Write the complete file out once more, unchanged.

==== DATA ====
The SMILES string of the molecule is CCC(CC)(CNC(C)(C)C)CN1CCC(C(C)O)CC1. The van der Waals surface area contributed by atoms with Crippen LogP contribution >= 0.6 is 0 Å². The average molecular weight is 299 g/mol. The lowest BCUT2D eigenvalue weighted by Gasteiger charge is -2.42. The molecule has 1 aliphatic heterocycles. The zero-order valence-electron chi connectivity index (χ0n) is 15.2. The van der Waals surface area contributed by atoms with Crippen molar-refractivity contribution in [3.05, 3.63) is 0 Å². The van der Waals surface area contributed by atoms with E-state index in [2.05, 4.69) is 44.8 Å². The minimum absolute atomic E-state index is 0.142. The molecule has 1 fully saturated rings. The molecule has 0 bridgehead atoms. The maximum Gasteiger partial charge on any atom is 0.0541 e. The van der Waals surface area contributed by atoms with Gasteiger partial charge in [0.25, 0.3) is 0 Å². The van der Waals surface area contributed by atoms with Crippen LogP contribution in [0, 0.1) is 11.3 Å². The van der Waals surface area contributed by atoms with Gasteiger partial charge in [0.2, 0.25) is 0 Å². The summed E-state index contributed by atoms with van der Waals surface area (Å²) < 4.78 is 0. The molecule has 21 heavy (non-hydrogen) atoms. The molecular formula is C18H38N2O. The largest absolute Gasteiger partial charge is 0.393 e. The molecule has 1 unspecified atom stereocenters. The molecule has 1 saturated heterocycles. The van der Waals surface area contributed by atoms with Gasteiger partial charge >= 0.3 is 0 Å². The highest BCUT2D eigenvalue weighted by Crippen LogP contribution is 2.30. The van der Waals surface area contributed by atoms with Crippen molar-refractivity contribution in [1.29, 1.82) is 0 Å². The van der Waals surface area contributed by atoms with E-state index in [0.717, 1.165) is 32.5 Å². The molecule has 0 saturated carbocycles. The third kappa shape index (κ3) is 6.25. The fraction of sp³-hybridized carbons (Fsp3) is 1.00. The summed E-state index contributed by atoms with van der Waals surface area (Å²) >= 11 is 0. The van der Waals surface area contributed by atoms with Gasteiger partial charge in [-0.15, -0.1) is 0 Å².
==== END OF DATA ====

The SMILES string of the molecule is CCC(CC)(CNC(C)(C)C)CN1CCC(C(C)O)CC1. The van der Waals surface area contributed by atoms with Crippen LogP contribution >= 0.6 is 0 Å². The average molecular weight is 299 g/mol. The lowest BCUT2D eigenvalue weighted by Gasteiger charge is -2.42. The molecule has 1 aliphatic heterocycles. The zero-order valence-electron chi connectivity index (χ0n) is 15.2. The van der Waals surface area contributed by atoms with Crippen molar-refractivity contribution in [3.05, 3.63) is 0 Å². The van der Waals surface area contributed by atoms with E-state index in [2.05, 4.69) is 44.8 Å². The minimum absolute atomic E-state index is 0.142. The molecule has 1 fully saturated rings. The molecule has 0 bridgehead atoms. The maximum Gasteiger partial charge on any atom is 0.0541 e. The van der Waals surface area contributed by atoms with Gasteiger partial charge in [0.25, 0.3) is 0 Å². The van der Waals surface area contributed by atoms with Crippen LogP contribution in [0, 0.1) is 11.3 Å². The van der Waals surface area contributed by atoms with Gasteiger partial charge in [0.2, 0.25) is 0 Å². The summed E-state index contributed by atoms with van der Waals surface area (Å²) < 4.78 is 0. The molecule has 21 heavy (non-hydrogen) atoms. The molecular formula is C18H38N2O. The largest absolute Gasteiger partial charge is 0.393 e. The molecule has 1 unspecified atom stereocenters. The molecule has 1 saturated heterocycles. The van der Waals surface area contributed by atoms with Gasteiger partial charge >= 0.3 is 0 Å². The highest BCUT2D eigenvalue weighted by Crippen LogP contribution is 2.30. The van der Waals surface area contributed by atoms with Crippen molar-refractivity contribution in [1.29, 1.82) is 0 Å². The van der Waals surface area contributed by atoms with E-state index in [0.717, 1.165) is 32.5 Å². The molecule has 0 saturated carbocycles. The third kappa shape index (κ3) is 6.25. The fraction of sp³-hybridized carbons (Fsp3) is 1.00. The summed E-state index contributed by atoms with van der Waals surface area (Å²) >= 11 is 0. The van der Waals surface area contributed by atoms with Gasteiger partial charge in [-0.15, -0.1) is 0 Å².